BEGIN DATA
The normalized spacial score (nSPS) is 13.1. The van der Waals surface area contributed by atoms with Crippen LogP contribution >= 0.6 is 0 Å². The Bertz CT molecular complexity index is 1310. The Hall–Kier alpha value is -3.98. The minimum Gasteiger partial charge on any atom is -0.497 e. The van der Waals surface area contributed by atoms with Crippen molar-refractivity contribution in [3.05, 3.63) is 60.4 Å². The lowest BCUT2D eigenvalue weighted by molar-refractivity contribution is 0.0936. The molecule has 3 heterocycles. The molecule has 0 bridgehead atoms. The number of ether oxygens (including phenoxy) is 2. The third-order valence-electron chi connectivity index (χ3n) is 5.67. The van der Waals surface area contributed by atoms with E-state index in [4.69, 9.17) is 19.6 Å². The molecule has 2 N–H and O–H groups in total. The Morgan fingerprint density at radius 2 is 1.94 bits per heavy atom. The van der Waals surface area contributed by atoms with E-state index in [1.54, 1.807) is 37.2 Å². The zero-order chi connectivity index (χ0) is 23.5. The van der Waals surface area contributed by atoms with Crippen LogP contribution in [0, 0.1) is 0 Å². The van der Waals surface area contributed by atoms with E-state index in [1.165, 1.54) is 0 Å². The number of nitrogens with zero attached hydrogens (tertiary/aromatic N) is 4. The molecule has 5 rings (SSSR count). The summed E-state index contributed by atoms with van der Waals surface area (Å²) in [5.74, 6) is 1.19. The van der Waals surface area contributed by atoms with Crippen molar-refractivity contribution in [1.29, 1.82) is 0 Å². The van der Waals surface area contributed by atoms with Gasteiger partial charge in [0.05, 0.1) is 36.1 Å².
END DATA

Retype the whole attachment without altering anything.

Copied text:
The normalized spacial score (nSPS) is 13.1. The van der Waals surface area contributed by atoms with Crippen LogP contribution >= 0.6 is 0 Å². The Bertz CT molecular complexity index is 1310. The Hall–Kier alpha value is -3.98. The minimum Gasteiger partial charge on any atom is -0.497 e. The van der Waals surface area contributed by atoms with Crippen molar-refractivity contribution in [3.05, 3.63) is 60.4 Å². The lowest BCUT2D eigenvalue weighted by molar-refractivity contribution is 0.0936. The molecule has 3 heterocycles. The molecule has 0 bridgehead atoms. The number of ether oxygens (including phenoxy) is 2. The third-order valence-electron chi connectivity index (χ3n) is 5.67. The van der Waals surface area contributed by atoms with E-state index in [4.69, 9.17) is 19.6 Å². The molecule has 2 N–H and O–H groups in total. The Morgan fingerprint density at radius 2 is 1.94 bits per heavy atom. The van der Waals surface area contributed by atoms with E-state index in [1.54, 1.807) is 37.2 Å². The zero-order chi connectivity index (χ0) is 23.5. The van der Waals surface area contributed by atoms with Crippen LogP contribution in [0, 0.1) is 0 Å². The van der Waals surface area contributed by atoms with E-state index in [1.165, 1.54) is 0 Å². The number of nitrogens with zero attached hydrogens (tertiary/aromatic N) is 4. The molecule has 5 rings (SSSR count). The summed E-state index contributed by atoms with van der Waals surface area (Å²) in [5.74, 6) is 1.19. The van der Waals surface area contributed by atoms with Crippen molar-refractivity contribution in [1.29, 1.82) is 0 Å². The van der Waals surface area contributed by atoms with Gasteiger partial charge in [0.05, 0.1) is 36.1 Å².